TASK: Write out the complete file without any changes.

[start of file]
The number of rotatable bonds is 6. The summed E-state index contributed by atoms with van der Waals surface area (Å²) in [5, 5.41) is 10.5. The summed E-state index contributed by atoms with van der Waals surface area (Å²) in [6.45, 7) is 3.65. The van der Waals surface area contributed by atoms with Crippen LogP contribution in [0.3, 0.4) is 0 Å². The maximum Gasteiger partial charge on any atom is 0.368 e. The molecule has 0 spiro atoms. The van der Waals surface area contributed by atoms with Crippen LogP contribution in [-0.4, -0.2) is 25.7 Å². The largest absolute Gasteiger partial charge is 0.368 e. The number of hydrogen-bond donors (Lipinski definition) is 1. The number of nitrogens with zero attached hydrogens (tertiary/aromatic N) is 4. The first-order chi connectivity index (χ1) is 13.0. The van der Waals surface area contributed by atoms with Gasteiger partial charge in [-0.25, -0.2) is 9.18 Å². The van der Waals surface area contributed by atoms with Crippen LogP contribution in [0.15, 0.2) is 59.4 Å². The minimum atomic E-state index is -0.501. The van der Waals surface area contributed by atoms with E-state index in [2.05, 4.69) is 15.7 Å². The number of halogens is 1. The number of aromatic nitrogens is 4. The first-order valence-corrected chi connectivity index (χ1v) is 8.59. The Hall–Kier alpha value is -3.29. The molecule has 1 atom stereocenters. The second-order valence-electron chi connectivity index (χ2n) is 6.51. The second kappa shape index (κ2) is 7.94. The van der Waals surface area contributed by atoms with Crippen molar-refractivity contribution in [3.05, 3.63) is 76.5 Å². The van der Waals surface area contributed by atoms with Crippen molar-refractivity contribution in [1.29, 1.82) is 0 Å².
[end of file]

The number of rotatable bonds is 6. The summed E-state index contributed by atoms with van der Waals surface area (Å²) in [5, 5.41) is 10.5. The summed E-state index contributed by atoms with van der Waals surface area (Å²) in [6.45, 7) is 3.65. The van der Waals surface area contributed by atoms with Crippen LogP contribution in [0.3, 0.4) is 0 Å². The maximum Gasteiger partial charge on any atom is 0.368 e. The molecule has 0 spiro atoms. The van der Waals surface area contributed by atoms with Crippen LogP contribution in [-0.4, -0.2) is 25.7 Å². The largest absolute Gasteiger partial charge is 0.368 e. The number of hydrogen-bond donors (Lipinski definition) is 1. The number of nitrogens with zero attached hydrogens (tertiary/aromatic N) is 4. The first-order chi connectivity index (χ1) is 13.0. The van der Waals surface area contributed by atoms with Gasteiger partial charge in [-0.25, -0.2) is 9.18 Å². The van der Waals surface area contributed by atoms with Crippen LogP contribution in [0.15, 0.2) is 59.4 Å². The minimum atomic E-state index is -0.501. The van der Waals surface area contributed by atoms with E-state index in [2.05, 4.69) is 15.7 Å². The number of halogens is 1. The number of aromatic nitrogens is 4. The first-order valence-corrected chi connectivity index (χ1v) is 8.59. The Hall–Kier alpha value is -3.29. The molecule has 1 atom stereocenters. The second-order valence-electron chi connectivity index (χ2n) is 6.51. The second kappa shape index (κ2) is 7.94. The van der Waals surface area contributed by atoms with Crippen molar-refractivity contribution in [3.05, 3.63) is 76.5 Å². The van der Waals surface area contributed by atoms with Crippen molar-refractivity contribution in [1.29, 1.82) is 0 Å².